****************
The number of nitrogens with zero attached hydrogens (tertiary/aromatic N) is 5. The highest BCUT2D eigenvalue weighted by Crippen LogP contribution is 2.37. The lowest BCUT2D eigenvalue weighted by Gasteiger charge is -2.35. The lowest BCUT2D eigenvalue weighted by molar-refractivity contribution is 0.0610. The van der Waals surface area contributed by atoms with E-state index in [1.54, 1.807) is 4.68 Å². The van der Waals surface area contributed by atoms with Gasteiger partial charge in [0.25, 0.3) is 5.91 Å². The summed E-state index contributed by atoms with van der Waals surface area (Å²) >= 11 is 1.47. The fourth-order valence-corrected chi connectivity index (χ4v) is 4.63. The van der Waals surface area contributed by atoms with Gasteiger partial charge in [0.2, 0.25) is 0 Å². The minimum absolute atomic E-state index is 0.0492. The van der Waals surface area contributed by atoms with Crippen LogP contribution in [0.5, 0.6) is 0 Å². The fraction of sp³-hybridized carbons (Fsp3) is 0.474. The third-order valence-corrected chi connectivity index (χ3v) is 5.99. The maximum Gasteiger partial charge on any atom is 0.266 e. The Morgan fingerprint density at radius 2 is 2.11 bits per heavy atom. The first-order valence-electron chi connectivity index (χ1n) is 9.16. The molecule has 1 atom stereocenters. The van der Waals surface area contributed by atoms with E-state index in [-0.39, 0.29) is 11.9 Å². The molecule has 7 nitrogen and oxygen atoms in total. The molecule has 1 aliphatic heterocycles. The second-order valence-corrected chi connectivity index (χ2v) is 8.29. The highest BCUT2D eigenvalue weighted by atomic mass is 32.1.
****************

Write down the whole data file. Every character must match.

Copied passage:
The number of nitrogens with zero attached hydrogens (tertiary/aromatic N) is 5. The highest BCUT2D eigenvalue weighted by Crippen LogP contribution is 2.37. The lowest BCUT2D eigenvalue weighted by Gasteiger charge is -2.35. The lowest BCUT2D eigenvalue weighted by molar-refractivity contribution is 0.0610. The van der Waals surface area contributed by atoms with E-state index in [1.54, 1.807) is 4.68 Å². The van der Waals surface area contributed by atoms with Gasteiger partial charge in [0.25, 0.3) is 5.91 Å². The summed E-state index contributed by atoms with van der Waals surface area (Å²) >= 11 is 1.47. The fourth-order valence-corrected chi connectivity index (χ4v) is 4.63. The van der Waals surface area contributed by atoms with Gasteiger partial charge in [0.2, 0.25) is 0 Å². The minimum absolute atomic E-state index is 0.0492. The van der Waals surface area contributed by atoms with Crippen LogP contribution in [0.5, 0.6) is 0 Å². The fraction of sp³-hybridized carbons (Fsp3) is 0.474. The third-order valence-corrected chi connectivity index (χ3v) is 5.99. The maximum Gasteiger partial charge on any atom is 0.266 e. The Morgan fingerprint density at radius 2 is 2.11 bits per heavy atom. The first-order valence-electron chi connectivity index (χ1n) is 9.16. The molecule has 1 atom stereocenters. The van der Waals surface area contributed by atoms with E-state index in [-0.39, 0.29) is 11.9 Å². The molecule has 7 nitrogen and oxygen atoms in total. The molecule has 1 aliphatic heterocycles. The second-order valence-corrected chi connectivity index (χ2v) is 8.29. The highest BCUT2D eigenvalue weighted by atomic mass is 32.1.